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Article Writter by: Lauriann Azzopardi – Junior Investment Advisor
US stocks gained on Monday, with the S&P 500 and Nasdaq closing at records for a second straight session, as the market rallied on enthusiasm over a new trade deal between the US and Mexico. It is also the first time the Nasdaq traded above 8,000, taking the index 164 trading days to rise 1,000 points. The Dow Jones Industrial Average jumped 1 percent to 26,049.64 after the blue-chip index successfully reclaimed the psychologically-important 26,000 mark for the first time since February. The S&P 500 index gained 0.8% percent to 2,896.74 and the Nasdaq Composite Index rose 0.9 percent to 8,017.90.
The pan-European STOXX 600 index was up 0.3 percent hitting a two-week high, while Germany’s exporter-heavy DAX gained 0.3 percent. Britain’s FTSE 100 rose 0.6 percent following Monday’s holiday, helped by a subdued sterling.
Toyota set to invest $500 million in Uber
Toyota is investing $500 million in ride-hailing giant Uber, in an attempt to accelerate autonomous ride-sharing. The investment values Uber – one of the world’s most valuable privately-held companies – at $72 billion, a significant jump from its recently-stated valuation of $62 billion.
Under the deal, the companies will incorporate self-driving technology into vehicles based on Toyota’s Sienna minivans. The program is set to pilot in 2021. Toyota has dubbed the platform Autono-MaaS, which stands for autonomous mobility as a services.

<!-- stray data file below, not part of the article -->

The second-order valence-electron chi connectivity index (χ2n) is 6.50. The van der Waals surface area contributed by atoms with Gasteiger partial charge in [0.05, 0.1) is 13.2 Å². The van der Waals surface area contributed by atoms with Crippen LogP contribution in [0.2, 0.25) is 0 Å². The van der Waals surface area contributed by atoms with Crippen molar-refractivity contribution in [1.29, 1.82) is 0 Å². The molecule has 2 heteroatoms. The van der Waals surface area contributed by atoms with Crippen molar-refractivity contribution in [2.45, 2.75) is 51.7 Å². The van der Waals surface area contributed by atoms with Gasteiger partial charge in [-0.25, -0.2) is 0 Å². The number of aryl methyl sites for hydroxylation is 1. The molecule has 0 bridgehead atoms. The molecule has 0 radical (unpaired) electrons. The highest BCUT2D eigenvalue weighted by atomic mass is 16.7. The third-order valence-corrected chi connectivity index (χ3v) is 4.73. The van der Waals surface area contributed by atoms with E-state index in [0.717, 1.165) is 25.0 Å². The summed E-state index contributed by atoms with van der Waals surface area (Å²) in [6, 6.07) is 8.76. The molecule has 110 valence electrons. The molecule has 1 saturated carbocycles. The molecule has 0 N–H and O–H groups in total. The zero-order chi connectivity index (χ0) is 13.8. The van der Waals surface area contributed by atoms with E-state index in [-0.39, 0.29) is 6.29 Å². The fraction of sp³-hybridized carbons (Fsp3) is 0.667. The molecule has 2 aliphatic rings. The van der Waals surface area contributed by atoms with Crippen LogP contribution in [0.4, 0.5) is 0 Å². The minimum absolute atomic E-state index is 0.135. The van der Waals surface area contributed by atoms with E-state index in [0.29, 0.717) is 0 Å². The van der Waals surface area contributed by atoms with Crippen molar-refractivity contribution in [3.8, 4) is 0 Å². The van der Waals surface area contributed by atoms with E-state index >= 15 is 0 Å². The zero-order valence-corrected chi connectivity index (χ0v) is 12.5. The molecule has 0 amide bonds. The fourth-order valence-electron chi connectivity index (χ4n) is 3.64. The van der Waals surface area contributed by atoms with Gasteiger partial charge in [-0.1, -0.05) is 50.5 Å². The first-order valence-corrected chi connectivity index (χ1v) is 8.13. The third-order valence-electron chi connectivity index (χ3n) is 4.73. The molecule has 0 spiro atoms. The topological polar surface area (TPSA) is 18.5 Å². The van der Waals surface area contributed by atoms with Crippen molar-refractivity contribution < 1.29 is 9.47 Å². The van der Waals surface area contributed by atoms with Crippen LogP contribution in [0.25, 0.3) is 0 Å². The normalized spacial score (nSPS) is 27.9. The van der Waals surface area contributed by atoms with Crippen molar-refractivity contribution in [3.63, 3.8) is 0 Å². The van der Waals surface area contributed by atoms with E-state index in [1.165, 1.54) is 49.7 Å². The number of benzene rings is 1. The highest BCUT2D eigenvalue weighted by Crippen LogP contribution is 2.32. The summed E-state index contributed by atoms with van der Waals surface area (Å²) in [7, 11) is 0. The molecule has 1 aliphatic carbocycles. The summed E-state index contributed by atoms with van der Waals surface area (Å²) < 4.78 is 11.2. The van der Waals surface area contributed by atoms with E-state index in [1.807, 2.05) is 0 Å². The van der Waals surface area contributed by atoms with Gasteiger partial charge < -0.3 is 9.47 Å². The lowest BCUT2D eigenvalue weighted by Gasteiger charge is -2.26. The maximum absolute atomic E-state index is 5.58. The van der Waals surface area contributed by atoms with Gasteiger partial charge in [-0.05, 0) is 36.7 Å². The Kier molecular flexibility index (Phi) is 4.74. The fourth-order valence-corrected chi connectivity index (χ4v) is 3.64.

US and Mexico reach NAFTA deal
The US and Mexico agreed to overhaul the North American Free Trade Agreement, putting pressure on Canada to agree to new terms on auto trade and dispute settlement rules to remain part of the three-nation pact. The new deal would be called the United States-Mexico Trade Agreement, getting rid of the NAFTA name, as the latter has hurt the US very badly (as stated by President Trump). The deal is said to help farmers and manufacturers, and has been improved to help accommodate both countries.
As a result, auto stocks soared; the S&P 500 and Nasdaq rallied to record highs, based on expectations that Canada would sign onto the deal and ease the economic uncertainty caused by US President’s threats to ditch the 1994 accord. Trump threatened he still could impose tariffs on Canadian-made cars if Canada did not join its neighbors, and also extended warnings on Canada’s dairy protections.
President Trump offering farmers bailout to weather trade war
As US farm products are getting slammed by retaliatory tariffs, Trump’s administration plans to start its emergency plan for agriculture right after Labor Day in a three-pronged approach that will initially include $6 billion in aid. The US Department of Agriculture announced that it is authorised to provide up to $12 billion in aid: an initial aid of $4.7 billion to agricultural producers of seven commodities and federal government purchases of up to $1.2 billion in commodities unfairly targeted by unjustified retaliation and a third part made up of $200 million in spending to help develop foreign markets for agricultural products.
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